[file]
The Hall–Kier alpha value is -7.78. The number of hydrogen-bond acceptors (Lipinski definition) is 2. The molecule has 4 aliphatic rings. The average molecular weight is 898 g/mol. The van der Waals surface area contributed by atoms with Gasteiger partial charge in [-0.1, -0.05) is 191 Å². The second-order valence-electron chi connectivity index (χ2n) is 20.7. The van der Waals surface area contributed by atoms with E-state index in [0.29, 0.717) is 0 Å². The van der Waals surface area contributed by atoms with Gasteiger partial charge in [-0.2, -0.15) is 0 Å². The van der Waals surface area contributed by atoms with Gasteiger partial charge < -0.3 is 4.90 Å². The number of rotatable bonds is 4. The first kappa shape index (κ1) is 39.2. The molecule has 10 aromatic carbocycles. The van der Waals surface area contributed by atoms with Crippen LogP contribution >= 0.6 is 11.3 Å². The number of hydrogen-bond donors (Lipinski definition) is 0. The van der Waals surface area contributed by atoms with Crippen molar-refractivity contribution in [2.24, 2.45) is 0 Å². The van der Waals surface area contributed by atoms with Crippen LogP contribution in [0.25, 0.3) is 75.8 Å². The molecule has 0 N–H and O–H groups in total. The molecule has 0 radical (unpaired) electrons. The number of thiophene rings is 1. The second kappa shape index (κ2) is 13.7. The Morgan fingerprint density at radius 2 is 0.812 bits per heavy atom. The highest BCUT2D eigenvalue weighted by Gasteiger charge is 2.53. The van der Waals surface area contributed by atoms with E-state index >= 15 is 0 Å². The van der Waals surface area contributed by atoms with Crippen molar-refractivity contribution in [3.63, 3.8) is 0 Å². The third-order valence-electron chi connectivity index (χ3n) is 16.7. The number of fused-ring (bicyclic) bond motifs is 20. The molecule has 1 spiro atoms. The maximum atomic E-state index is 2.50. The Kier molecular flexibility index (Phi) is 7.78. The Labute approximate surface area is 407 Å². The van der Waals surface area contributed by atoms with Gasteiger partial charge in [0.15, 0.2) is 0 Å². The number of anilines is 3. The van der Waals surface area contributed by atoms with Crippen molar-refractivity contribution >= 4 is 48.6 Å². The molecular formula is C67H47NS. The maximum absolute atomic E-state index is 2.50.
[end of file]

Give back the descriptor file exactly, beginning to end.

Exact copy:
The Hall–Kier alpha value is -7.78. The number of hydrogen-bond acceptors (Lipinski definition) is 2. The molecule has 4 aliphatic rings. The average molecular weight is 898 g/mol. The van der Waals surface area contributed by atoms with Gasteiger partial charge in [-0.1, -0.05) is 191 Å². The second-order valence-electron chi connectivity index (χ2n) is 20.7. The van der Waals surface area contributed by atoms with E-state index in [0.29, 0.717) is 0 Å². The van der Waals surface area contributed by atoms with Gasteiger partial charge in [-0.2, -0.15) is 0 Å². The van der Waals surface area contributed by atoms with Gasteiger partial charge < -0.3 is 4.90 Å². The number of rotatable bonds is 4. The first kappa shape index (κ1) is 39.2. The molecule has 10 aromatic carbocycles. The van der Waals surface area contributed by atoms with Crippen LogP contribution >= 0.6 is 11.3 Å². The number of hydrogen-bond donors (Lipinski definition) is 0. The van der Waals surface area contributed by atoms with Crippen molar-refractivity contribution in [2.24, 2.45) is 0 Å². The van der Waals surface area contributed by atoms with Crippen LogP contribution in [0.25, 0.3) is 75.8 Å². The molecule has 0 N–H and O–H groups in total. The molecule has 0 radical (unpaired) electrons. The number of thiophene rings is 1. The second kappa shape index (κ2) is 13.7. The Morgan fingerprint density at radius 2 is 0.812 bits per heavy atom. The highest BCUT2D eigenvalue weighted by Gasteiger charge is 2.53. The van der Waals surface area contributed by atoms with E-state index >= 15 is 0 Å². The van der Waals surface area contributed by atoms with Crippen molar-refractivity contribution in [3.63, 3.8) is 0 Å². The third-order valence-electron chi connectivity index (χ3n) is 16.7. The number of fused-ring (bicyclic) bond motifs is 20. The molecule has 1 spiro atoms. The maximum atomic E-state index is 2.50. The Kier molecular flexibility index (Phi) is 7.78. The Labute approximate surface area is 407 Å². The van der Waals surface area contributed by atoms with Gasteiger partial charge in [0.15, 0.2) is 0 Å². The number of anilines is 3. The van der Waals surface area contributed by atoms with Crippen molar-refractivity contribution >= 4 is 48.6 Å². The molecular formula is C67H47NS. The maximum absolute atomic E-state index is 2.50.